Background: Several members of the GIMAP gene family have been suggested to be involved in different aspects of the immune system in different species. Recently, a mutation in the GIMAP5 gene was shown to cause lymphopenia in a rat model of autoimmune insulin dependent diabetes. Thus we hypothesized that genetic variation in GIMAP5 may be involved in susceptibility to other autoimmune disorders where lymphopenia is a key feature, such as SLE. Material and methods: To investigate this, we analyzed 7 single nucleotide polymorphisms in GIMAP5 in five independent sets of family based SLE collections, containing more than 2000 samples. Result: We found a significant increase in SLE risk associated with the most common GIMAP5 haplotype (odds ratio, OR=1.26, 95%CI 1.02-1.54, p=0.0033). In families with probands diagnosed with trombocytopenia, the risk was increased (OR=2.11, 95%, CI 1.09 -4.09, p=0.0153). The risk haplotype bears a polymorphic polyadenylation signal which alters the 3’ part of GIMAP5 mRNA by producing an inefficient polyadenylation signal. This results in higher proportion of non-terminated mRNA for homozygous individuals (p<0.005), a mechanism shown to be causal in thalassemias. To further assess the functional effect of the polymorphic polyadenylation signal in the risk haplotype, we treated monocytes with a number of cytokines affecting apoptosis. All the apoptotic cytokines induced GIMAP5 expression in two monocyte cell lines (1.5-6 times, p <0.0001 for all tests). Conclusion: Taken together, our data suggest the role of GIMAP5 in the pathogenesis of SLE.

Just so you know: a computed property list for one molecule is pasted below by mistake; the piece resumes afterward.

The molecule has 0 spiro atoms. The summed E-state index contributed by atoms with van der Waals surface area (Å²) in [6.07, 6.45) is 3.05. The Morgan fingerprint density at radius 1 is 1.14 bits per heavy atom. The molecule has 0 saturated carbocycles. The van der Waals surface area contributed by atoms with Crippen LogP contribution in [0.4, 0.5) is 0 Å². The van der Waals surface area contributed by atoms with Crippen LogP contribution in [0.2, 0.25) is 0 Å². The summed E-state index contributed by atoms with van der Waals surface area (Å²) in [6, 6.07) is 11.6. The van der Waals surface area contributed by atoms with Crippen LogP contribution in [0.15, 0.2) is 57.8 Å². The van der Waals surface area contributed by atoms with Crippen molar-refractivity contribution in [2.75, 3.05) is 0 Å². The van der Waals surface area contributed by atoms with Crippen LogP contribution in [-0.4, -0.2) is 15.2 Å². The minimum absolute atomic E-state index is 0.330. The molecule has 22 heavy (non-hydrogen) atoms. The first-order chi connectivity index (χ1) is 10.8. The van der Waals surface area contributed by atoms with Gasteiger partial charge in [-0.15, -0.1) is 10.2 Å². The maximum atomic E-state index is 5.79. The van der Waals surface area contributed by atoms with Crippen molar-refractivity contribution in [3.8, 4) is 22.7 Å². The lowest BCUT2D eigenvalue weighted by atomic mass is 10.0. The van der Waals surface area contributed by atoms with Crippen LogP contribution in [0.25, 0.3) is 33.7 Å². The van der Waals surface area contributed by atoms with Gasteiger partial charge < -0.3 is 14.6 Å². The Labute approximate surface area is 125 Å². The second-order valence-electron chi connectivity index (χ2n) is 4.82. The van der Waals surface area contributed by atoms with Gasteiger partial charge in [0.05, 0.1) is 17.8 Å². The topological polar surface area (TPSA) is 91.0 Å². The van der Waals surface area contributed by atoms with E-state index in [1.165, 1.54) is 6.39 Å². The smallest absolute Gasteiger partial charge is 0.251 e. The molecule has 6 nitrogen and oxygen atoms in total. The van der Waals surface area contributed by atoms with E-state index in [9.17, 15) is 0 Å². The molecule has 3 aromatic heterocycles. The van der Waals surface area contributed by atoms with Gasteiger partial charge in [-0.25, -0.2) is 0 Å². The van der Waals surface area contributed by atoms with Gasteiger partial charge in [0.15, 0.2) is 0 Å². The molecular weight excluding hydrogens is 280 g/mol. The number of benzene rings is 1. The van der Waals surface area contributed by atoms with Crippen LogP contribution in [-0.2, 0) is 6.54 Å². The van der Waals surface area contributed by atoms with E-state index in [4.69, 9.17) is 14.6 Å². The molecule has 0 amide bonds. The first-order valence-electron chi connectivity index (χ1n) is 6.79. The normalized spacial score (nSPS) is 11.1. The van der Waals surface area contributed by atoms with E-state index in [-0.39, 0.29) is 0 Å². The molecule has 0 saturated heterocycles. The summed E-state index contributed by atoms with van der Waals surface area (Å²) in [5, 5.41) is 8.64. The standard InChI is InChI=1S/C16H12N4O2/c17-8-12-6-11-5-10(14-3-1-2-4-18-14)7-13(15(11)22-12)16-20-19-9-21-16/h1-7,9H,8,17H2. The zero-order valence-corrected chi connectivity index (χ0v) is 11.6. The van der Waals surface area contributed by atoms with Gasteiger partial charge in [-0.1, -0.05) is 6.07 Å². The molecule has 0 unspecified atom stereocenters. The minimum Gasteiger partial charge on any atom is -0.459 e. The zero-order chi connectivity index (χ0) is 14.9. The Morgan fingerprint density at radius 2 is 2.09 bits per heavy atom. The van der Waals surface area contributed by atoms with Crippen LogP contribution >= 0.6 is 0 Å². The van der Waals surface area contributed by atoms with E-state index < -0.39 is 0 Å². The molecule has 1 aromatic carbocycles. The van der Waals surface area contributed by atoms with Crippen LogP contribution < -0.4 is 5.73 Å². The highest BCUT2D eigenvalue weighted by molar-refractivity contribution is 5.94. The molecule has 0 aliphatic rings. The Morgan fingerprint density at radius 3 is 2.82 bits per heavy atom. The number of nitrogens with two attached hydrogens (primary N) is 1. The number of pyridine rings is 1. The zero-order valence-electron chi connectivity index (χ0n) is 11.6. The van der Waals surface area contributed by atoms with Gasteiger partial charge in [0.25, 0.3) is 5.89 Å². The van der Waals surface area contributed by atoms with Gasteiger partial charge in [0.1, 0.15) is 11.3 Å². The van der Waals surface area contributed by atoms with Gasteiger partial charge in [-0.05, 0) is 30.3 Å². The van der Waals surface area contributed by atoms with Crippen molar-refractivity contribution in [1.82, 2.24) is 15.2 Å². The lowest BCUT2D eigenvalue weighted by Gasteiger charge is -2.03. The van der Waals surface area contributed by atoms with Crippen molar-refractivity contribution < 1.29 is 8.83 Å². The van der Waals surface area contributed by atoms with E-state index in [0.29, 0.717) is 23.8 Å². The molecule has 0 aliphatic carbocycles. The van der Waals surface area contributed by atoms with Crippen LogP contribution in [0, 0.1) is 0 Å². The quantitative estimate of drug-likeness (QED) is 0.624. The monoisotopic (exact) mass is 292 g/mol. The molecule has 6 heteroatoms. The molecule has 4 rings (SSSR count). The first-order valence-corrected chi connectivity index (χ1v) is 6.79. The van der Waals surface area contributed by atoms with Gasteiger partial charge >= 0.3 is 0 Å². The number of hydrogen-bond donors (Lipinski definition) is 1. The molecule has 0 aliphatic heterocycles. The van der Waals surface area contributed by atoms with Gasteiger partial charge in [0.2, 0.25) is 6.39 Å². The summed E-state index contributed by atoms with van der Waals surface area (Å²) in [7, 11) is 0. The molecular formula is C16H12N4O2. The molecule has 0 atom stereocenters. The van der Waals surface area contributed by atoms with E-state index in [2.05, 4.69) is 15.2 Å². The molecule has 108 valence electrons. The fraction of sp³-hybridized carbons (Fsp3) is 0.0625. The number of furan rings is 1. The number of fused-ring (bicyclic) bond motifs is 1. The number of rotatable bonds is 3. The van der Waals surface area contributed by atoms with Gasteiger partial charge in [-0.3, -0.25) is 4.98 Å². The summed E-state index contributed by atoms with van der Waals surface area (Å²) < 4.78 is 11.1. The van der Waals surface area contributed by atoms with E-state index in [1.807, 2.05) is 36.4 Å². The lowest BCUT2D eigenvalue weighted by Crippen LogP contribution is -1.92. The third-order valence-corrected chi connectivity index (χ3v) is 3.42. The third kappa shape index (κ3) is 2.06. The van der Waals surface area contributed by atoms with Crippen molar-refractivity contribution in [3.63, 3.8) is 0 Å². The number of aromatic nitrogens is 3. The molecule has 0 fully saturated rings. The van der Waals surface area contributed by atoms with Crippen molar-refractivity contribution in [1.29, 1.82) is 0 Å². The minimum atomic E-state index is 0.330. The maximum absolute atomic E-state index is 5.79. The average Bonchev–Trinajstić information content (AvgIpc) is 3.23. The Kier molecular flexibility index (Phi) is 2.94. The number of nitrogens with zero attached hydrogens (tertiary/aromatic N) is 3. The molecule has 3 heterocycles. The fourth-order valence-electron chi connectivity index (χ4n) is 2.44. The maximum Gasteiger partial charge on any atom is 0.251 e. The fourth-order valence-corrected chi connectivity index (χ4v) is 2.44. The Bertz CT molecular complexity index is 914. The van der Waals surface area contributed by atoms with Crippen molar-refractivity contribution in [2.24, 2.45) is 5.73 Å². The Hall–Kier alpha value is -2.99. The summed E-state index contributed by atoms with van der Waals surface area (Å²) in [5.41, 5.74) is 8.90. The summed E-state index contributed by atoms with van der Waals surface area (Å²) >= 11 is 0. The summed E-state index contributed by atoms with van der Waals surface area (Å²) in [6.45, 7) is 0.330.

- autoimmune disease
- gene regulation
- genetic association
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